The most celebrated line in The Venetian Twins is sung by the underdog of the piece, Zanetto. He longs to return to his small hometown of Jindyworoback, and announces that he’s “Goin’ back to Jindy / not Mudgee or Menindi”, and “not back to Goondiwindi”. So far, we might all have done as well with patience and an atlas, but Zanetto is also “goin’ back to Jindy” because “it’s where I went to kindy.” You should always leave your best rhyme until last, and it still gets a laugh from audiences who know every word of the song.
Having established this demanding level of craft in his first musical outing, Enright kept it up for the rest of his career. The twin sirens of Australian musical theatre sing of lucrative markets overseas, and success in the pop charts. Writers are encouraged to keep their work “mainstream”, which means don’t be too Aussie, and please write a hit song. Nick had no interest in baffling audiences for their own good, but he also never wrote down to them. In Summer Rain, first staged in 1983, it is the travelling showfolk, stranded in Tunaround Creek, who sing of the performer’s life: “Yes, nights on end, you’ve half a mind to chuck it / Stick on your top hat, give it one more chance / ‘Cause maybe tonight you’ll catch the lightning in a bucket.” The residents of Turnaround Creek include publican Barry Doyle, who remembers his dead wife Nancy: “each morning without her something dies” and “there will never be morning like the morning in her eyes.” The songs have popular appeal, but Enright and composer Terence Clarke kept them theatrical, attached to the stage, not yearning to be out on the streets earning real money.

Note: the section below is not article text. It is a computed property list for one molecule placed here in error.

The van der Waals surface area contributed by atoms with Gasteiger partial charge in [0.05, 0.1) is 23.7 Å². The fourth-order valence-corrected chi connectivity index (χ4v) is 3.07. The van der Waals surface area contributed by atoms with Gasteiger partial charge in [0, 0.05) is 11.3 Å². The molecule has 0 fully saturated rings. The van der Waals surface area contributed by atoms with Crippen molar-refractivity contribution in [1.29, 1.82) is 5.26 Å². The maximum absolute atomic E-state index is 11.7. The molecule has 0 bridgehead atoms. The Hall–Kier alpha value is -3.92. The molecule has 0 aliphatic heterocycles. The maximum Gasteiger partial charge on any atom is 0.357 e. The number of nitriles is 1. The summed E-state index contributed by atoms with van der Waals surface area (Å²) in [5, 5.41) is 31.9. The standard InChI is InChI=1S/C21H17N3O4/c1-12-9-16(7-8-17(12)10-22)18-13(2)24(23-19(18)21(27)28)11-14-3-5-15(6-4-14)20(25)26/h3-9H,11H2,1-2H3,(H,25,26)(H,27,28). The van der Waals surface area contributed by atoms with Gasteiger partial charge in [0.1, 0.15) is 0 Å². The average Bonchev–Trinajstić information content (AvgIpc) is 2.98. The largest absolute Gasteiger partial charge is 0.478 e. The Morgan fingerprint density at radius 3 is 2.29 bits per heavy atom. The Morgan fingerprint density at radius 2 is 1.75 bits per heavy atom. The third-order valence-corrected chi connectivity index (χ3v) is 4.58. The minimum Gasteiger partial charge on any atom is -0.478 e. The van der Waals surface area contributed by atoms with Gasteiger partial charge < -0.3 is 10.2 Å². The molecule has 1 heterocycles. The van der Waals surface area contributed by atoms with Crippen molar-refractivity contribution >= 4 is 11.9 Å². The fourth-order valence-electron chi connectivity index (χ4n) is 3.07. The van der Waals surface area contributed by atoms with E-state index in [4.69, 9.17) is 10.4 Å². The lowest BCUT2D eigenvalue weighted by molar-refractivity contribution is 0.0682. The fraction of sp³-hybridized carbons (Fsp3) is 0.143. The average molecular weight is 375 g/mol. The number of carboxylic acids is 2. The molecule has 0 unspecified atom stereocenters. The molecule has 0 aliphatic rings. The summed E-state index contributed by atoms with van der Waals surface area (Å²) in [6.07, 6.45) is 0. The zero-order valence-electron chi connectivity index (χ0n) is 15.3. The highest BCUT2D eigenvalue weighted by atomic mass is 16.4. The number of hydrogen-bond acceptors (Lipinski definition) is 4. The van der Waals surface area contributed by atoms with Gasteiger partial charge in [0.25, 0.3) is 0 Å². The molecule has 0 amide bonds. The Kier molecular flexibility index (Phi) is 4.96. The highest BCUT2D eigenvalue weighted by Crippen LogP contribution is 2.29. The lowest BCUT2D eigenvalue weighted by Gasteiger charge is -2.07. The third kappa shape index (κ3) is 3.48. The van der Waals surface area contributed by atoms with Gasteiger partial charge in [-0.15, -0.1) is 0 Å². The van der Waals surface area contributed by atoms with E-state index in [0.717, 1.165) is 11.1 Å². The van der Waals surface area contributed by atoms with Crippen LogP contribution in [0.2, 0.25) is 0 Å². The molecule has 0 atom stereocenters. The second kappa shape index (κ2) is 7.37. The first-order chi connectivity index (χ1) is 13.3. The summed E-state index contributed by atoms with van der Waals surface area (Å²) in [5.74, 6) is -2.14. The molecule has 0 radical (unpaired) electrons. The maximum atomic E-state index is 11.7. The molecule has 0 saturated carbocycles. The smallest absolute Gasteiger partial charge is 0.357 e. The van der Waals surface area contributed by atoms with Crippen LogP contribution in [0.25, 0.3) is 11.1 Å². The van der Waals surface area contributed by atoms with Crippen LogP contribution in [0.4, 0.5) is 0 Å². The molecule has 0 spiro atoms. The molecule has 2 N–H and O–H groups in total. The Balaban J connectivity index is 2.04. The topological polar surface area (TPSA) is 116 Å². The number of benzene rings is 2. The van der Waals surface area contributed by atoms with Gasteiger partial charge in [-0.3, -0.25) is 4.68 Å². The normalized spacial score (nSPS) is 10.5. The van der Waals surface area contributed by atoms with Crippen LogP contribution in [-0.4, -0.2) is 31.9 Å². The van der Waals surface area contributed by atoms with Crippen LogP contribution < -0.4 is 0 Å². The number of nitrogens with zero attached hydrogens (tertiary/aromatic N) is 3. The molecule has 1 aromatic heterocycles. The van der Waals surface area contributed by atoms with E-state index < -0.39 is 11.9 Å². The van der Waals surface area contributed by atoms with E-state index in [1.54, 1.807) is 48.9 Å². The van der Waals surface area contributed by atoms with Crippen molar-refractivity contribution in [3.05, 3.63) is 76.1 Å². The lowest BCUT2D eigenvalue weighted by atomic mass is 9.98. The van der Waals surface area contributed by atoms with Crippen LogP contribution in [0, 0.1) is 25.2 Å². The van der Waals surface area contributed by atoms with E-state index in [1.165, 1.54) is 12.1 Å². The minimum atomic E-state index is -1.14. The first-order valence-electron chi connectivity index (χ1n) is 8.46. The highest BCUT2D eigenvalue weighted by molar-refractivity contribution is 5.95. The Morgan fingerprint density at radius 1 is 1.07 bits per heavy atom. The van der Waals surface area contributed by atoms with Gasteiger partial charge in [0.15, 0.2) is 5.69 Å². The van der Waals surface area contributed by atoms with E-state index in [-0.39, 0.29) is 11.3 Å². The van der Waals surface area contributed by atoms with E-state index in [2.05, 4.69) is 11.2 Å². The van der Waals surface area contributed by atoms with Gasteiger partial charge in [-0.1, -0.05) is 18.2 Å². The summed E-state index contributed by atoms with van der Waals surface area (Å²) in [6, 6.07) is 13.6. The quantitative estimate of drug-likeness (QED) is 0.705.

Nick wrote three musicals with composer David King, the first of which became The Betrothed (1993). It was based on “I Promessi Sposi”, an obscure novel by Alessandro Manzoni, himself no household name. “I’m not sure,” sniffed a Lecturer in Voice at the time, “that the Great Australian Musical should be based on a nineteenth century Italian novel.” I’m not sure, I thought, that it has to be The Great Australian Musical, but I needed work.
They were all supposed to be The Great Australian Musical, of course – they still are – and Nick kept taking a crack at them. The Voyage of Mary Bryant (1996), later simply Mary Bryant, came up against what Enright called the “phenomenal resistance to colonial material”. But there was a fresh approach to a familiar situation in the convicts’ salute to their transport ship, The Charlotte: “Hail the floating jail / With sea for bars, wind for jailer / Prison under sail.”